Struggling to take the heat out of housing in Auckland

EDITORIAL

After another week with the Auckland property boom centre-stage, it is first-home buyers who seem to be the biggest losers.

It started with a report from Land Information NZ that only 4 percent of Auckland house sales went to non-resident buyers, which would have been welcomed by the Government.

Opposition parties were quick to challenge the data, saying it did not include foreign beneficiaries of trusts and non-residents on student and work visas.

On Wednesday Reserve Bank Governor Graeme Wheeler said resurgent house prices were a risk to the economy, pointing out that the average house price in Auckland was nine times the average income — making it one of the least affordable markets in the developed world.

The bank raised the possibility of an income cap for loans similar to the British one of 4.5 times annual earnings, and Prime Minister John Key said the Government was open to the idea.

Housing Minister Nick Smith weighed in with a threat to use the Resource Management Act as a game-changer as he continues to try to convince local authorities, principally Auckland, to free up more land for housing.

Smith is on the money there. It is estimated that Auckland is between 20,000 and 70,000 houses short and needs 13,000 new houses a year. Only 9700 consents were issued last year.

Auckland Council’s unitary plan, due to come back before it in July, becomes extremely significant if the council can convince Aucklanders to accept more infill housing and apartment buildings.

The collateral damage of an income limit policy would be first-home buyers who would probably need to earn north of $150,000 a year to buy a median-priced Auckland house ($812,000).

It is no surprise then that there are reports of young couples having to think about leaving Auckland to get an affordable home, with pressure on house prices migrating to Hamilton, Tauranga and even further.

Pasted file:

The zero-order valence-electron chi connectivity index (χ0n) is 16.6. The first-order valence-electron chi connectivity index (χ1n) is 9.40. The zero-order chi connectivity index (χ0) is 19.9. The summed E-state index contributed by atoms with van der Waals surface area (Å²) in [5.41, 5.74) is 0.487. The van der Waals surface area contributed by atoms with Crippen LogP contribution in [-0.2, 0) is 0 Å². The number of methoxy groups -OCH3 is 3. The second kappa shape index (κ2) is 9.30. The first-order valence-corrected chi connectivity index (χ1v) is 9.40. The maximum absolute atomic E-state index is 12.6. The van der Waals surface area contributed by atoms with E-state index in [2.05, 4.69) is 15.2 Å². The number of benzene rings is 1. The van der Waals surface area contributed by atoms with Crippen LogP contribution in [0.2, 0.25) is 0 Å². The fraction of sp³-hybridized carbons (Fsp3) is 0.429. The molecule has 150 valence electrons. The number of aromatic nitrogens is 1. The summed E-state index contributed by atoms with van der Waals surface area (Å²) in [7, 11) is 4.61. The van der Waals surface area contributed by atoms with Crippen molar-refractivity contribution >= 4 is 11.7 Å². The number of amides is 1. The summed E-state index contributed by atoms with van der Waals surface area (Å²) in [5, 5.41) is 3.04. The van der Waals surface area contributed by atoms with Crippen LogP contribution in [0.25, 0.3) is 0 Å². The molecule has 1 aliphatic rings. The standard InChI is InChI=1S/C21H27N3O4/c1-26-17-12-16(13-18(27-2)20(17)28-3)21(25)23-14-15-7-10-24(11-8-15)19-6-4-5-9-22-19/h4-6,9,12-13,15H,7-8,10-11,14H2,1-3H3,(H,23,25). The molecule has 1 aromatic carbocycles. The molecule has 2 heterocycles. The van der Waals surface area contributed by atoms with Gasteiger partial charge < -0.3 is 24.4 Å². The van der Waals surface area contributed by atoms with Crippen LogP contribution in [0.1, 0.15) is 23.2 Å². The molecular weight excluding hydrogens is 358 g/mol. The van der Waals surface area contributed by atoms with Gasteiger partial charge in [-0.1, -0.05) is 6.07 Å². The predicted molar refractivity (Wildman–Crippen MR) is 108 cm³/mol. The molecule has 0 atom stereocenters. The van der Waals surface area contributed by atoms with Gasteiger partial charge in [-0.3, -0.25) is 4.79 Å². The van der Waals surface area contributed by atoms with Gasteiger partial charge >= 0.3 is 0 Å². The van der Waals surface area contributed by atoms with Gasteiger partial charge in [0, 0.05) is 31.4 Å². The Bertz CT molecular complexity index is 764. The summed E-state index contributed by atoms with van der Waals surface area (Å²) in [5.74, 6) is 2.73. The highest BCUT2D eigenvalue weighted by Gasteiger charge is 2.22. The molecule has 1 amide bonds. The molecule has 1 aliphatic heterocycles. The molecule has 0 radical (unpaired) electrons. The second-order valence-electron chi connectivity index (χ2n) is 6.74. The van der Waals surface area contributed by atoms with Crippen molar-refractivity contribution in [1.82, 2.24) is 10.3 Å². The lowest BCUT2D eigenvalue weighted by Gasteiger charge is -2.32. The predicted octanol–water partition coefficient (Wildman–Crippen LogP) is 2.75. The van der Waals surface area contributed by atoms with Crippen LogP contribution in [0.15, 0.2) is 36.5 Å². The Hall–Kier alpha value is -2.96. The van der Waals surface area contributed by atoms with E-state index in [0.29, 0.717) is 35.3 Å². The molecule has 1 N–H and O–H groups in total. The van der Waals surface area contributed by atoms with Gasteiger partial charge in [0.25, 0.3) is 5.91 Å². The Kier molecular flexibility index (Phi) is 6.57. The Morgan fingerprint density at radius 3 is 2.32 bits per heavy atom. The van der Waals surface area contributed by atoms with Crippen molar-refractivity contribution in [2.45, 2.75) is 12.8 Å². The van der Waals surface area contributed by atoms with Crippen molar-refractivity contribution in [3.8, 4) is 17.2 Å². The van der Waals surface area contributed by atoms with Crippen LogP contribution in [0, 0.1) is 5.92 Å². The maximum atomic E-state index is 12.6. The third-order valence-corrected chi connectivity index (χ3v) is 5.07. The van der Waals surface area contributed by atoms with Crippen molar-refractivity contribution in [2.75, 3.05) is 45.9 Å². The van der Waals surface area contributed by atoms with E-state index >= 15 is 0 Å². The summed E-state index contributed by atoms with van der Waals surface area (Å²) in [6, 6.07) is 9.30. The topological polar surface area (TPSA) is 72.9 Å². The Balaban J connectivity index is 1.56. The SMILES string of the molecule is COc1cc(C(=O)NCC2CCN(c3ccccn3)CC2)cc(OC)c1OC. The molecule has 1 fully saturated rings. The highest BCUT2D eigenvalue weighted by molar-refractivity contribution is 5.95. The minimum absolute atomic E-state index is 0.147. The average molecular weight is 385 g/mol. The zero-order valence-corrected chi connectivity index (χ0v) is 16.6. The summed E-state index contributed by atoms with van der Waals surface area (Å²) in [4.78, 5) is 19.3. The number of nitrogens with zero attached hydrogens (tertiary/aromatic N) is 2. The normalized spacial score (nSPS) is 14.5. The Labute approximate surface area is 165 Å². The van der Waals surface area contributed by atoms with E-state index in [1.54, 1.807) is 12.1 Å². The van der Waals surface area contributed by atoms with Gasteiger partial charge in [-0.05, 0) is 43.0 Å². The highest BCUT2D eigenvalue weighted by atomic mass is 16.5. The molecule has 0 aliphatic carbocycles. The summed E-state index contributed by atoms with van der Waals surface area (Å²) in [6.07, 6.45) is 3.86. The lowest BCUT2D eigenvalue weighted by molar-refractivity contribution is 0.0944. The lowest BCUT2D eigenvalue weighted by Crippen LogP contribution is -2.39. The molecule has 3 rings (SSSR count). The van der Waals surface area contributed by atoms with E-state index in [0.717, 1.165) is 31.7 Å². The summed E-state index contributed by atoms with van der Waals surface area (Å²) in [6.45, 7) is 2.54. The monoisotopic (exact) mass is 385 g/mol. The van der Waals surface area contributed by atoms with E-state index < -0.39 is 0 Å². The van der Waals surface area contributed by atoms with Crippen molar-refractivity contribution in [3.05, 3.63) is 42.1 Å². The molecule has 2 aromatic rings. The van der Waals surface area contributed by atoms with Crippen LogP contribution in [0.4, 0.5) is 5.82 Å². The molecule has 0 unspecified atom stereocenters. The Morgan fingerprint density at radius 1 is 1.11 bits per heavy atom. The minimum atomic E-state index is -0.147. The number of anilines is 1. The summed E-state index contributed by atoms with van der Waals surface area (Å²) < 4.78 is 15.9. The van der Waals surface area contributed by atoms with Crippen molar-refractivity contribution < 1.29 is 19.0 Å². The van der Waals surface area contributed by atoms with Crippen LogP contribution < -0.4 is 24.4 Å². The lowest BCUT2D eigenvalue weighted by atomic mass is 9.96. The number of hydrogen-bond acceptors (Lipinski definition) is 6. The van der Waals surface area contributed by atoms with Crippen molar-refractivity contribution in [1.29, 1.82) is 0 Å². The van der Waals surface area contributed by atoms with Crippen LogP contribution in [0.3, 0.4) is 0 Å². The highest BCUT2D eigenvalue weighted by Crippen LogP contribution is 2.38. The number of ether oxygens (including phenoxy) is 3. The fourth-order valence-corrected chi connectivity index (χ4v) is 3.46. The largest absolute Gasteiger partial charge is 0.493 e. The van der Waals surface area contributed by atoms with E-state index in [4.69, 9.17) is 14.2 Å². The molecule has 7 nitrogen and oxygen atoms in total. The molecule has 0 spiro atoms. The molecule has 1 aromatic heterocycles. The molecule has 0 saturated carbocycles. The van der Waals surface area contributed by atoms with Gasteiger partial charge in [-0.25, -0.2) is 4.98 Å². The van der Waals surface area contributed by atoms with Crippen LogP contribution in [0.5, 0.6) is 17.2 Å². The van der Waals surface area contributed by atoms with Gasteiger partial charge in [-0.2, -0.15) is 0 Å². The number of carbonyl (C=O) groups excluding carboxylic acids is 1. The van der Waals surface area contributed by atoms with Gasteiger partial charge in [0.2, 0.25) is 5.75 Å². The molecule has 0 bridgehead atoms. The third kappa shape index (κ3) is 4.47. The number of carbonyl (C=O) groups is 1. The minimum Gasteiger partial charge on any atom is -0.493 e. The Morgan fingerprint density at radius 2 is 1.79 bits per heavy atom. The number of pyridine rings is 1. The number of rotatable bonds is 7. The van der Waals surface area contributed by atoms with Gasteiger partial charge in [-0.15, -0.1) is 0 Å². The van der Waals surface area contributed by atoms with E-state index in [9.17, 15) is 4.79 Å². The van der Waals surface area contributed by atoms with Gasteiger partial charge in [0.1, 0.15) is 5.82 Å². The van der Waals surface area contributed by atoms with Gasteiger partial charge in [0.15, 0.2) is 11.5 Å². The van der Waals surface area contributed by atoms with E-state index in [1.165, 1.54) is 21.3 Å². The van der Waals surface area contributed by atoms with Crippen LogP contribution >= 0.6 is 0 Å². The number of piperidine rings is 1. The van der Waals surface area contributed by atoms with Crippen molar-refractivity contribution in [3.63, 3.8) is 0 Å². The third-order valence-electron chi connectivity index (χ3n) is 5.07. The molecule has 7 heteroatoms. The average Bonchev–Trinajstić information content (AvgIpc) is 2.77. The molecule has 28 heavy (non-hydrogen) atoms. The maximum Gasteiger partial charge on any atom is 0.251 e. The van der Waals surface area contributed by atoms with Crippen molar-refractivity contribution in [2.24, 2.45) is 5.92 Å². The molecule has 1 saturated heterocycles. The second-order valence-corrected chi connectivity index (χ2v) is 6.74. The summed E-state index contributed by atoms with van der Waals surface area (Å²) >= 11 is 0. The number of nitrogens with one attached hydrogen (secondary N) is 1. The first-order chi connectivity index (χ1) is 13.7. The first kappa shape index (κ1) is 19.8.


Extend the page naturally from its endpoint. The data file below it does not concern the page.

Let’s hope plenty of them come to learn that there are affordable homes and a desirable lifestyle here in Gisborne.

After another week with the Auckland property boom centre-stage, it is first-home buyers who seem to be the biggest losers.

It started with a report from Land Information NZ that only 4 percent of Auckland house sales went to non-resident buyers, which would have been welcomed by the Government.

Opposition parties were quick to challenge the data, saying it did not include foreign beneficiaries of trusts and non-residents on student and work visas.

On Wednesday Reserve Bank Governor Graeme Wheeler said resurgent house prices were a risk to the economy, pointing out that the average house price in Auckland was nine times the average income — making it one of the least affordable markets in the developed world.

The bank raised the possibility of an income cap for loans similar to the British one of 4.5 times annual earnings, and Prime Minister John Key said the Government was open to the idea.

Housing Minister Nick Smith weighed in with a threat to use the Resource Management Act as a game-changer as he continues to try to convince local authorities, principally Auckland, to free up more land for housing.

Smith is on the money there. It is estimated that Auckland is between 20,000 and 70,000 houses short and needs 13,000 new houses a year. Only 9700 consents were issued last year.

Auckland Council’s unitary plan, due to come back before it in July, becomes extremely significant if the council can convince Aucklanders to accept more infill housing and apartment buildings.

The collateral damage of an income limit policy would be first-home buyers who would probably need to earn north of $150,000 a year to buy a median-priced Auckland house ($812,000).

It is no surprise then that there are reports of young couples having to think about leaving Auckland to get an affordable home, with pressure on house prices migrating to Hamilton, Tauranga and even further.

Let’s hope plenty of them come to learn that there are affordable homes and a desirable lifestyle here in Gisborne.

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Peter Jones - 3 years ago
Lets pray that they don't John Jones.
Do we want to let this outfit loose in Gisborne?
Major real estate companies regularly organise groups of about 50 foreigners, predominantly wealthy Chinese, to come to Auckland to specifically buy property.
I hope you all understand what will happen here in Gisborne if our local real estate agents start pulling those moves. Kia Ora.

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